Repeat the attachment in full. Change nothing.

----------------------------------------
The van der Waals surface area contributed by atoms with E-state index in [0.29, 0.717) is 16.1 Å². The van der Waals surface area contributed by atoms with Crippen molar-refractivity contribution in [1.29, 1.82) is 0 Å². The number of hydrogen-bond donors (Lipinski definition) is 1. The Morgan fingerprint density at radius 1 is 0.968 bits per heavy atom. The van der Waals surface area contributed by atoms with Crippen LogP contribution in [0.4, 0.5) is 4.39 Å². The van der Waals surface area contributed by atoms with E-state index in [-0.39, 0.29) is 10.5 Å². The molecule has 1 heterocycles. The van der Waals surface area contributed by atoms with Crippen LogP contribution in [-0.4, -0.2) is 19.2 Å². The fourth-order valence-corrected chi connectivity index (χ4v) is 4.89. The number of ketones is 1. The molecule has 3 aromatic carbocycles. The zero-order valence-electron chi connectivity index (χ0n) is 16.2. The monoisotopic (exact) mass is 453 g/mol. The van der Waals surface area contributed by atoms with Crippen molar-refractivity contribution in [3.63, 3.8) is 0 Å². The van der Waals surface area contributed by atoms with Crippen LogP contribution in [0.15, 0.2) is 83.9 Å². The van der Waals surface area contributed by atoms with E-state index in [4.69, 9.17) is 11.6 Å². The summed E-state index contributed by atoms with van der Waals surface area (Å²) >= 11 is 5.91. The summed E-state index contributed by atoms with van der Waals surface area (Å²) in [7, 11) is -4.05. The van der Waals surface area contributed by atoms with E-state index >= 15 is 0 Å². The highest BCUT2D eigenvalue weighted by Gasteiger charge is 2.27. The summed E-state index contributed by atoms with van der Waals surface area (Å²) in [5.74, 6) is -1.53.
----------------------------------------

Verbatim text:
The van der Waals surface area contributed by atoms with E-state index in [0.29, 0.717) is 16.1 Å². The van der Waals surface area contributed by atoms with Crippen molar-refractivity contribution in [1.29, 1.82) is 0 Å². The number of hydrogen-bond donors (Lipinski definition) is 1. The Morgan fingerprint density at radius 1 is 0.968 bits per heavy atom. The van der Waals surface area contributed by atoms with Crippen LogP contribution in [0.4, 0.5) is 4.39 Å². The van der Waals surface area contributed by atoms with E-state index in [-0.39, 0.29) is 10.5 Å². The molecule has 1 heterocycles. The van der Waals surface area contributed by atoms with Crippen LogP contribution in [-0.4, -0.2) is 19.2 Å². The fourth-order valence-corrected chi connectivity index (χ4v) is 4.89. The number of ketones is 1. The molecule has 3 aromatic carbocycles. The zero-order valence-electron chi connectivity index (χ0n) is 16.2. The monoisotopic (exact) mass is 453 g/mol. The van der Waals surface area contributed by atoms with Crippen molar-refractivity contribution in [3.63, 3.8) is 0 Å². The van der Waals surface area contributed by atoms with Crippen LogP contribution in [0.15, 0.2) is 83.9 Å². The van der Waals surface area contributed by atoms with E-state index in [4.69, 9.17) is 11.6 Å². The summed E-state index contributed by atoms with van der Waals surface area (Å²) >= 11 is 5.91. The summed E-state index contributed by atoms with van der Waals surface area (Å²) in [7, 11) is -4.05. The van der Waals surface area contributed by atoms with E-state index >= 15 is 0 Å². The highest BCUT2D eigenvalue weighted by Gasteiger charge is 2.27. The summed E-state index contributed by atoms with van der Waals surface area (Å²) in [5.74, 6) is -1.53.